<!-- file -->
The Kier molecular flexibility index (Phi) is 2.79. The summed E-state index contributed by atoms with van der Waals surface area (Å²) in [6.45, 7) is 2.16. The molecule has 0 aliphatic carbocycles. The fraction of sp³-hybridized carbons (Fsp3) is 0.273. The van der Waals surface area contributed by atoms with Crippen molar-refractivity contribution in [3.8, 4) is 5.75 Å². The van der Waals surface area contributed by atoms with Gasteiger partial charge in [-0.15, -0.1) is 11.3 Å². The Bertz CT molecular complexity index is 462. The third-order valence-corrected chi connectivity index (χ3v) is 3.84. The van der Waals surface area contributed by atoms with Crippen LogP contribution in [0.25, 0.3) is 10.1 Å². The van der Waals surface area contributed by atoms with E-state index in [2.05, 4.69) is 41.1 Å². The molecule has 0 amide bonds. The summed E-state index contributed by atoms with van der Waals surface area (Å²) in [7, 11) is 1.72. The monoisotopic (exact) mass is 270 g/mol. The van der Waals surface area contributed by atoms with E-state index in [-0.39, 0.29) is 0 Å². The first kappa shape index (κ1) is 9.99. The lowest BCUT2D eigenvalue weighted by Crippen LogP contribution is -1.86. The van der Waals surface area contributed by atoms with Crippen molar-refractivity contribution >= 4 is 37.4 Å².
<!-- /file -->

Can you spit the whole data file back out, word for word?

The Kier molecular flexibility index (Phi) is 2.79. The summed E-state index contributed by atoms with van der Waals surface area (Å²) in [6.45, 7) is 2.16. The molecule has 0 aliphatic carbocycles. The fraction of sp³-hybridized carbons (Fsp3) is 0.273. The van der Waals surface area contributed by atoms with Crippen molar-refractivity contribution in [3.8, 4) is 5.75 Å². The van der Waals surface area contributed by atoms with Gasteiger partial charge in [-0.15, -0.1) is 11.3 Å². The Bertz CT molecular complexity index is 462. The third-order valence-corrected chi connectivity index (χ3v) is 3.84. The van der Waals surface area contributed by atoms with Crippen LogP contribution in [0.25, 0.3) is 10.1 Å². The van der Waals surface area contributed by atoms with E-state index in [2.05, 4.69) is 41.1 Å². The molecule has 0 amide bonds. The summed E-state index contributed by atoms with van der Waals surface area (Å²) in [7, 11) is 1.72. The monoisotopic (exact) mass is 270 g/mol. The van der Waals surface area contributed by atoms with E-state index in [-0.39, 0.29) is 0 Å². The first kappa shape index (κ1) is 9.99. The lowest BCUT2D eigenvalue weighted by Crippen LogP contribution is -1.86. The van der Waals surface area contributed by atoms with Crippen molar-refractivity contribution >= 4 is 37.4 Å².